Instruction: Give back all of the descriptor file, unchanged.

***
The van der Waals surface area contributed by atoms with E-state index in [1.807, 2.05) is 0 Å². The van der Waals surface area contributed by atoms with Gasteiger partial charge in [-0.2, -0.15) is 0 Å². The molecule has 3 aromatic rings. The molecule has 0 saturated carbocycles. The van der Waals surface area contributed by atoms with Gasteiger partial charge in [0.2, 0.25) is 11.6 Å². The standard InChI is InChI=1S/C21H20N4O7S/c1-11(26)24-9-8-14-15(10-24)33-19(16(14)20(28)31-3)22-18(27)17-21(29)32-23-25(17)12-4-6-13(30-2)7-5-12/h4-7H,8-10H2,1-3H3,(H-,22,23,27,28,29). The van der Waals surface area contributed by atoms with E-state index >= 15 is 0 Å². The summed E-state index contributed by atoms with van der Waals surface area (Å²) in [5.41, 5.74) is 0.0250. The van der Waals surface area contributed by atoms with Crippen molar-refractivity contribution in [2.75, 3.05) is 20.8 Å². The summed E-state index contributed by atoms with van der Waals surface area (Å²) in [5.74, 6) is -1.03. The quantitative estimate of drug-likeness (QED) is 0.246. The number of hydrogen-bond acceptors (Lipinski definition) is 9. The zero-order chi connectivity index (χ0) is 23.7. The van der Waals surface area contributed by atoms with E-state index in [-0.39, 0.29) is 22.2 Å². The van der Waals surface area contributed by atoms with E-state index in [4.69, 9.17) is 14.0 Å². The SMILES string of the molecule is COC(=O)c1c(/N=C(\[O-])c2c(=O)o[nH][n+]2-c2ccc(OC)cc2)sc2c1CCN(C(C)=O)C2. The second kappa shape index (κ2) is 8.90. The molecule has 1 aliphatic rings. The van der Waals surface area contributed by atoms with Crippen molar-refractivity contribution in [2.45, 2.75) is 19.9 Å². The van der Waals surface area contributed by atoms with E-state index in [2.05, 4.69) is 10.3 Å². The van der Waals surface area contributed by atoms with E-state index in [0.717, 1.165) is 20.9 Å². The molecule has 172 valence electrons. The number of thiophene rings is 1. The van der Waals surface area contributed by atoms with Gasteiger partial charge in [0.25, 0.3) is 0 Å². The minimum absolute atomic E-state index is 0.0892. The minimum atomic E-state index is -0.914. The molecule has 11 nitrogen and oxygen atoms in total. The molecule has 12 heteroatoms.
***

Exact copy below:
The van der Waals surface area contributed by atoms with E-state index in [1.807, 2.05) is 0 Å². The van der Waals surface area contributed by atoms with Gasteiger partial charge in [-0.2, -0.15) is 0 Å². The molecule has 3 aromatic rings. The molecule has 0 saturated carbocycles. The van der Waals surface area contributed by atoms with Gasteiger partial charge in [0.2, 0.25) is 11.6 Å². The standard InChI is InChI=1S/C21H20N4O7S/c1-11(26)24-9-8-14-15(10-24)33-19(16(14)20(28)31-3)22-18(27)17-21(29)32-23-25(17)12-4-6-13(30-2)7-5-12/h4-7H,8-10H2,1-3H3,(H-,22,23,27,28,29). The van der Waals surface area contributed by atoms with E-state index >= 15 is 0 Å². The summed E-state index contributed by atoms with van der Waals surface area (Å²) in [5.41, 5.74) is 0.0250. The van der Waals surface area contributed by atoms with Crippen molar-refractivity contribution in [2.75, 3.05) is 20.8 Å². The summed E-state index contributed by atoms with van der Waals surface area (Å²) in [5.74, 6) is -1.03. The quantitative estimate of drug-likeness (QED) is 0.246. The number of hydrogen-bond acceptors (Lipinski definition) is 9. The zero-order chi connectivity index (χ0) is 23.7. The van der Waals surface area contributed by atoms with E-state index in [-0.39, 0.29) is 22.2 Å². The van der Waals surface area contributed by atoms with E-state index in [4.69, 9.17) is 14.0 Å². The SMILES string of the molecule is COC(=O)c1c(/N=C(\[O-])c2c(=O)o[nH][n+]2-c2ccc(OC)cc2)sc2c1CCN(C(C)=O)C2. The second kappa shape index (κ2) is 8.90. The molecule has 1 aliphatic rings. The van der Waals surface area contributed by atoms with Crippen molar-refractivity contribution in [2.45, 2.75) is 19.9 Å². The van der Waals surface area contributed by atoms with E-state index in [2.05, 4.69) is 10.3 Å². The van der Waals surface area contributed by atoms with E-state index in [0.717, 1.165) is 20.9 Å². The molecule has 172 valence electrons. The number of thiophene rings is 1. The van der Waals surface area contributed by atoms with Gasteiger partial charge in [0.25, 0.3) is 0 Å². The minimum absolute atomic E-state index is 0.0892. The minimum atomic E-state index is -0.914. The molecule has 11 nitrogen and oxygen atoms in total. The molecule has 12 heteroatoms.